Childhood isn't all fun and games. Even young children can feel worried and stressed.
Stress can come from outside, such as family, friends, and school. It can also come from children themselves. Just like adults, children often expect too much of themselves and then feel stressed when they feel that they have failed.
It is important to recognize stress in children and teens and help them find healthy coping strategies. The strategies they learn often stay with them into adulthood.
Generally, anything that may cause children fear and anxiety can cause stress. This can include being away from home, starting a new school or moving to a new location, being separated from parents or caregivers, worrying about school and getting along with others, worrying about their changing bodies, and worrying about the future.
The following are some common signs of stress in different age
Signs of stress in children and teens
Preschool and toddlers
Preteens and teens
Eating and sleeping
problems, including nightmares
Fear of being
Going back to infant
Trembling with fright
of headaches or stomachaches
Having trouble sleeping
Needing to urinate
Not caring about school or friendship
Worrying about the future
Disappointment with life
Test Your Knowledge
I don't have to worry about my child feeling stress except in extreme situations.
Some stress is normal and
even useful. Stress can help your child if he or she needs to work hard or react quickly. For
example, it can help your child win a race or finish important homework on time.
But if stress happens too often or lasts too long, it can have bad
effects. It can be linked to headaches, an upset stomach, back pain, and
trouble sleeping. It can weaken your child's
immune system, making it harder to fight off disease.
If your child already has a health problem, stress may make it worse. It can make your child moody, tense, or depressed. He or she may not do
well at school.
Learning how to deal with stress is an important part of growing up. You can't keep your children from feeling stressed, but you can teach them what to do when stressful situations occur.
Adults can help children and teens with stress in many ways. Three
important things you can do are to:
Try to reduce the amount of stress in your lives.
Help them build
positive coping skills.
Teach them to let stress out.
Reduce the amount of stress in your lives
Acknowledge your child's
feelings. When children seem sad or scared, for example, tell them you notice they are sad or scared.
Develop trust, and let your child know that mistakes are
Be supportive, and praise your
Show love, warmth, and care. Hug your child
Have clear expectations without being too strict. Let your child know that cooperation is more important than competition.
Don't over-schedule your child into
too many activities.
aware of what your child wants (not just what you want).
Build positive coping skills
It is important to help children learn positive coping skills. These skills are often carried into adult life.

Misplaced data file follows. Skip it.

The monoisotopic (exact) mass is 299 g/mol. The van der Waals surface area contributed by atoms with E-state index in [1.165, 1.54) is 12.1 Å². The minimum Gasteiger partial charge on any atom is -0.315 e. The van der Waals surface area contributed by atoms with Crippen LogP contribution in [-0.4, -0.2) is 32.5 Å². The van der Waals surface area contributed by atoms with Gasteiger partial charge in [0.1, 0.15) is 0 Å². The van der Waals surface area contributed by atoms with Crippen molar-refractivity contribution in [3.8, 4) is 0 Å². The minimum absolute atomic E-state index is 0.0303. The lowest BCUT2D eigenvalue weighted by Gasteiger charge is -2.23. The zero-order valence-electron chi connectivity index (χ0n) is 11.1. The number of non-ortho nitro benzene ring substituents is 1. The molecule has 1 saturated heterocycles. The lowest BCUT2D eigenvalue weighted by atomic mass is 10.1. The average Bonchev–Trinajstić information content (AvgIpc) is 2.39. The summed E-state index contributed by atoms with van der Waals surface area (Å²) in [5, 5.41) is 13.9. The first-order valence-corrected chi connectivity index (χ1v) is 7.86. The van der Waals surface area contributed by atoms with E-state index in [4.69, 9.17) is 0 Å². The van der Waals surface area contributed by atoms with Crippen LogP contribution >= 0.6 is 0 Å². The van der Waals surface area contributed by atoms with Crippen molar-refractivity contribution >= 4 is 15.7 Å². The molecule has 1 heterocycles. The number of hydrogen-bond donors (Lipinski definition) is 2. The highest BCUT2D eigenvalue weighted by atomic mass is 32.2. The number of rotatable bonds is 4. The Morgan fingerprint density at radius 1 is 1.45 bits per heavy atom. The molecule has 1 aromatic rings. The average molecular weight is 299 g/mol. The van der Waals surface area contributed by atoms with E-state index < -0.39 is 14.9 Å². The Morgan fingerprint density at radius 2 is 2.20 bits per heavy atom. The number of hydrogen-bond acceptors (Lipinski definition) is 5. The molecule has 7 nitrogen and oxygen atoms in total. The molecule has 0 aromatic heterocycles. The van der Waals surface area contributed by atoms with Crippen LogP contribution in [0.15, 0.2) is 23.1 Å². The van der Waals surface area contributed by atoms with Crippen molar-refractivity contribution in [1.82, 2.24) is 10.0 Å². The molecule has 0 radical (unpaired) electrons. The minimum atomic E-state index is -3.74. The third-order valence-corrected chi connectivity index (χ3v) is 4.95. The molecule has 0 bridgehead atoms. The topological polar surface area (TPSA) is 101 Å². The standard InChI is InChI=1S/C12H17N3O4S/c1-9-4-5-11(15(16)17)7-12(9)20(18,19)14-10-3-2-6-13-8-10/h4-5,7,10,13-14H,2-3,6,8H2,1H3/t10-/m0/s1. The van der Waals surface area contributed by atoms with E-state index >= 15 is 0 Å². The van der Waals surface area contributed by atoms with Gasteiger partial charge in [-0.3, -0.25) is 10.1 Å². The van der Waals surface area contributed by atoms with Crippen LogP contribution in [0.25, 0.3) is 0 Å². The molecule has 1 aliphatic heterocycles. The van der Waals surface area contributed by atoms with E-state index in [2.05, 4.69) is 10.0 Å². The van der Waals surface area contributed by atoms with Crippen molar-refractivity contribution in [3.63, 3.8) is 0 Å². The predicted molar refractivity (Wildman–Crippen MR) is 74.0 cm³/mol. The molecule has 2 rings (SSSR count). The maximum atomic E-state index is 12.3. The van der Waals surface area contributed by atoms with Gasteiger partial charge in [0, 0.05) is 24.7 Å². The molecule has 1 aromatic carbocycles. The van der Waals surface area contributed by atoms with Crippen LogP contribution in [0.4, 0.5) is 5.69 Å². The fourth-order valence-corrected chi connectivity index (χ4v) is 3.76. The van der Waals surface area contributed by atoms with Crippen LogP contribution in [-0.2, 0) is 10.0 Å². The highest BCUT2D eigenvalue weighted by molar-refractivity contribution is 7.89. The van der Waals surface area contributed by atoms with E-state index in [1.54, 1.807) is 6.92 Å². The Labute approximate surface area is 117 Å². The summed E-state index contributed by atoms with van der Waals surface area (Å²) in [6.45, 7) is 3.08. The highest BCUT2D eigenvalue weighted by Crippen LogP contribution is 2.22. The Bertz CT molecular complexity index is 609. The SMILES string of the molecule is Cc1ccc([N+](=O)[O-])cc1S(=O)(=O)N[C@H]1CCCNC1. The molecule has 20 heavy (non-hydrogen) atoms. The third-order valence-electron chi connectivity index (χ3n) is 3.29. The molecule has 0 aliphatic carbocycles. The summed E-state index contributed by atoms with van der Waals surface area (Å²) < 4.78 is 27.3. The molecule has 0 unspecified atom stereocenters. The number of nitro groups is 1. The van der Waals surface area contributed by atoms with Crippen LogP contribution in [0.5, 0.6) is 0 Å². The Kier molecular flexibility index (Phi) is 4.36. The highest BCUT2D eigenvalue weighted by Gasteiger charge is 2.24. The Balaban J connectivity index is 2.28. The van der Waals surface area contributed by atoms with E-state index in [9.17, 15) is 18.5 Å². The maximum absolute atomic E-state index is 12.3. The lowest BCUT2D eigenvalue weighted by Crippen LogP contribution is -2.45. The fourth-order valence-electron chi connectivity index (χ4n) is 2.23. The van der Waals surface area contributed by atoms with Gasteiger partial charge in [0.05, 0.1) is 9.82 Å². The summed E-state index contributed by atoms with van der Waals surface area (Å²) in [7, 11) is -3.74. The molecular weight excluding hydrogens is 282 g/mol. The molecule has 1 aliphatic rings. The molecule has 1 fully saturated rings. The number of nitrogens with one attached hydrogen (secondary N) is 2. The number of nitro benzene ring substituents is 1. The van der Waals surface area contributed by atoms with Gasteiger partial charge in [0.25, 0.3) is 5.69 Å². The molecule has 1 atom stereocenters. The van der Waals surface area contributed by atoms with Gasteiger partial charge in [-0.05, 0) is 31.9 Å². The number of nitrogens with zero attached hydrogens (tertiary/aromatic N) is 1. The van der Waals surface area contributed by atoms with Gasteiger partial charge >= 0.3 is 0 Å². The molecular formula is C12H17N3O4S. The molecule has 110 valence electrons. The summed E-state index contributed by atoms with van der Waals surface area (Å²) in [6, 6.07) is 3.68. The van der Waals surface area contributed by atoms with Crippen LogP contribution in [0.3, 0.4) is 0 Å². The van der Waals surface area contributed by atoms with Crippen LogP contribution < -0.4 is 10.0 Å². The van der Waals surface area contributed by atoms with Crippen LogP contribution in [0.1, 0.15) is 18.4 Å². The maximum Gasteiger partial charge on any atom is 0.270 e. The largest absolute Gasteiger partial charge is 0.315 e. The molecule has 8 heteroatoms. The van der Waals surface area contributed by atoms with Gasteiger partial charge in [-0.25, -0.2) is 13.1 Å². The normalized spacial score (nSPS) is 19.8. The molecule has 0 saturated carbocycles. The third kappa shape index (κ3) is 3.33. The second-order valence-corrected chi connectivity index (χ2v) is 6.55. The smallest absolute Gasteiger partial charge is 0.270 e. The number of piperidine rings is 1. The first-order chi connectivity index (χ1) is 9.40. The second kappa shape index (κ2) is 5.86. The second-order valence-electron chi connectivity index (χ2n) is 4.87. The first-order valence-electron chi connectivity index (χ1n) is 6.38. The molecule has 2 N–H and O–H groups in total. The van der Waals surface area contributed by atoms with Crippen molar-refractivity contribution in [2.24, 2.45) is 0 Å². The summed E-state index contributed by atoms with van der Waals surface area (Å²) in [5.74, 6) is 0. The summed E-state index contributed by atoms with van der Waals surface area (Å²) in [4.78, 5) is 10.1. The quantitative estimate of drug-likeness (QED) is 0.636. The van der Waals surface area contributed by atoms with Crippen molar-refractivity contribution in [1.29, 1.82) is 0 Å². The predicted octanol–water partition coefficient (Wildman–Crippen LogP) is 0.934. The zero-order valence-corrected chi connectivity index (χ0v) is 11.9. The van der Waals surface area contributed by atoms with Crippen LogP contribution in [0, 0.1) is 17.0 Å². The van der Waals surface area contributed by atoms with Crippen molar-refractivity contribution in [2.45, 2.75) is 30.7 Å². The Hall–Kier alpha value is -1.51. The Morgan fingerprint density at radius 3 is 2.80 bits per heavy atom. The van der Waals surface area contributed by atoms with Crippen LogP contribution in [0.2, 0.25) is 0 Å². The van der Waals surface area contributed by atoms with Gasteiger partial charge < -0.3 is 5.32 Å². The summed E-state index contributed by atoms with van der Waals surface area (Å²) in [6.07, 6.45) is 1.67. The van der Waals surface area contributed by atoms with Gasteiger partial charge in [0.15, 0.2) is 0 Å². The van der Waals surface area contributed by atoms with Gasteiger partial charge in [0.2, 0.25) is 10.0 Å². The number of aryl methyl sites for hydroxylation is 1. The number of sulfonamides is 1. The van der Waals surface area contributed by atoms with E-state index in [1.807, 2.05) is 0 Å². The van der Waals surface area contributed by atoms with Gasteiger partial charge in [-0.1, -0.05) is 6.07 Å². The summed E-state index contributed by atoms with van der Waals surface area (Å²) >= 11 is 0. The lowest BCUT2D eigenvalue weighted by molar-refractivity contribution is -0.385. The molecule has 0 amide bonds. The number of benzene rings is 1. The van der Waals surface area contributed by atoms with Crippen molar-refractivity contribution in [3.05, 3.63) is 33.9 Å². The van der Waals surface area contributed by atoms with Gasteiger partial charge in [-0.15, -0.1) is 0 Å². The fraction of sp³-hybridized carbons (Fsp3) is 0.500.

Provide a good example. Keep calm, and control
your anger. Think through plans to decrease stress, and share them with the
Teach them about consequences. Children need to learn about the consequences—good and bad—of their actions. For example, if they do all of their chores on time, they will get their allowance. If they break another child's toy, they must find a way to replace it.
Encourage rational thinking. Help your children understand what is fantasy and
what is reality. For example, help them see that their behavior did not cause a divorce, or
that they are not failures because they were not picked first for
Provide them with some control. Allow your children to
make choices within your family framework. For example, allow them to arrange
their rooms, choose family activities, and help make family
Encourage them to eat healthy
foods, and emphasize the importance of a healthy
Get the stress out
Finding ways to get stress out of their systems will help children feel better. The best ways to relieve
stress are different for each person. Try some of these ideas to see which ones
work for your child:
Exercise. Regular exercise is one of the best
ways to manage stress. For children, this means activities like walking, bike-riding, outdoor play, and individual and group sports.
Write or draw. Older children often find it helpful to write about the things that are bothering them. Younger children may be helped by drawing about those things.
Let feelings out. Invite your child to talk, laugh, cry, and express anger when
he or she needs to.
Do something fun. A
hobby can help your child relax. Volunteer work or work that helps others can be a
great stress reliever for older children.
Learn ways to relax. This can
include breathing exercises, muscle relaxation exercises, massage,
aromatherapy, yoga, or relaxing exercises like tai chi and qi gong.
How this information was developed to help you make better health decisions.